It is that area that I would say you have a very unique place. I would love to hear your ‘presentation’, whatever you decide to speak on.

    I’m not sure any of that turned out coherant. 🙂

  4. First, let me say that I love your band. What draws me even more to the music is that I feel like I know you through this blog and your character comes out when the band sings. Sounds wierd, I know, but that’s me.

    I have come to the conclusion through reading and other things that there are some people that have spiritually outgrown the church. I know my husband and I have. We remain for two reasons: 1)we don’t want to alianate our son from Christianity and 2)there are others who are inside who have grown that need us to tell them that they are not alone. We have come to see church attendance as mission work.

    Starting in March we are starting a gathering of our other friends who have outgrown church to meet and do spirituality in more creative and meaningful ways than hymnals and sermons. Not official church, just friends gathering to love God.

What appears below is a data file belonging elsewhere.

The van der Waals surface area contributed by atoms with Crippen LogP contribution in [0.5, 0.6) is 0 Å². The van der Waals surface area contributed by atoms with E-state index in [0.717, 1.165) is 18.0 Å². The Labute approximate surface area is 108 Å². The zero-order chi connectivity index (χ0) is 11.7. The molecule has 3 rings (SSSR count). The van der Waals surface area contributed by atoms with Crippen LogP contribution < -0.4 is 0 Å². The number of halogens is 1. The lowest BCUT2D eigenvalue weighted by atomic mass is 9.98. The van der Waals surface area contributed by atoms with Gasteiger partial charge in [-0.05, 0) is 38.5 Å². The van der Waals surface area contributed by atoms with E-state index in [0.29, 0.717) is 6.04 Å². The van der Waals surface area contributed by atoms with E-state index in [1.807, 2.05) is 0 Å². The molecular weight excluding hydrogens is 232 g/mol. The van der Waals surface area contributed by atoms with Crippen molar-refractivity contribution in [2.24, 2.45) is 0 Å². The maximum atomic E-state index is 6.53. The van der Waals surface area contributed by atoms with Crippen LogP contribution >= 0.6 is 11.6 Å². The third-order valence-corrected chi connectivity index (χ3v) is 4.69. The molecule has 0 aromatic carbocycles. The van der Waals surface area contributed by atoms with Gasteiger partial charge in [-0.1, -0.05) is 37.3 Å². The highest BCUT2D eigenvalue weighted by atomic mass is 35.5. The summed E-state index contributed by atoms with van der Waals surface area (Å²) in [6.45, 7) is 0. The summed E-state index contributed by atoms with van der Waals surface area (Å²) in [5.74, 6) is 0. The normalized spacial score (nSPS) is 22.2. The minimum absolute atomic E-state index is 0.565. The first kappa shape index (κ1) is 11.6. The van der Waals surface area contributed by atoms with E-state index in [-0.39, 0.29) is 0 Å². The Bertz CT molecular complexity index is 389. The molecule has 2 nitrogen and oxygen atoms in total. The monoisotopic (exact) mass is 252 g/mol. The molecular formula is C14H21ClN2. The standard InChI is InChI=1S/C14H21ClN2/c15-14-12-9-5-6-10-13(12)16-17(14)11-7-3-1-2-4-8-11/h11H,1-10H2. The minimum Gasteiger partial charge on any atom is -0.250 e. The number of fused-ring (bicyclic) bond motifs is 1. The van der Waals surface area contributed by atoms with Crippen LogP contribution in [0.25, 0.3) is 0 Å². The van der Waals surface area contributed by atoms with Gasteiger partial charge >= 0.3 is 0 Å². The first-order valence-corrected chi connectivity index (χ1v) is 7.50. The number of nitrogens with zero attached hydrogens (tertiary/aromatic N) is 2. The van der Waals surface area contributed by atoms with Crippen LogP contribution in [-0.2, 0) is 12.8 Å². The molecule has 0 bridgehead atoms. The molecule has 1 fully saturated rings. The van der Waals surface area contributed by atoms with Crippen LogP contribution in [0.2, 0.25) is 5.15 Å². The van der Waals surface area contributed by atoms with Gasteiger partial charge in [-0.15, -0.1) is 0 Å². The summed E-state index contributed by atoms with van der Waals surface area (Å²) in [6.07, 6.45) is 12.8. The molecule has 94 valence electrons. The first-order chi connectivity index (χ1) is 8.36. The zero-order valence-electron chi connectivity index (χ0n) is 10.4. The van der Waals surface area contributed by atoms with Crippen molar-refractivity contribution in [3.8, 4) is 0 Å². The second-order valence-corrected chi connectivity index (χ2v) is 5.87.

We have also found people within the church that are looking for that which the church cannot offer and we now have a Sunday School class that is just open dialogue about where people are at in their lives and with God. Sometimes the cussing gets a little too loud. 🙂

    Anyway, just wanted to encourage you about your place in Christianity. Your band has had tremendous impact on a lot of people I know, myself included. Your sond “In the Middle” has been of great aid in my healing process. You do have a voice in secular culture, and part of it is using your “fame” to be real and reach others.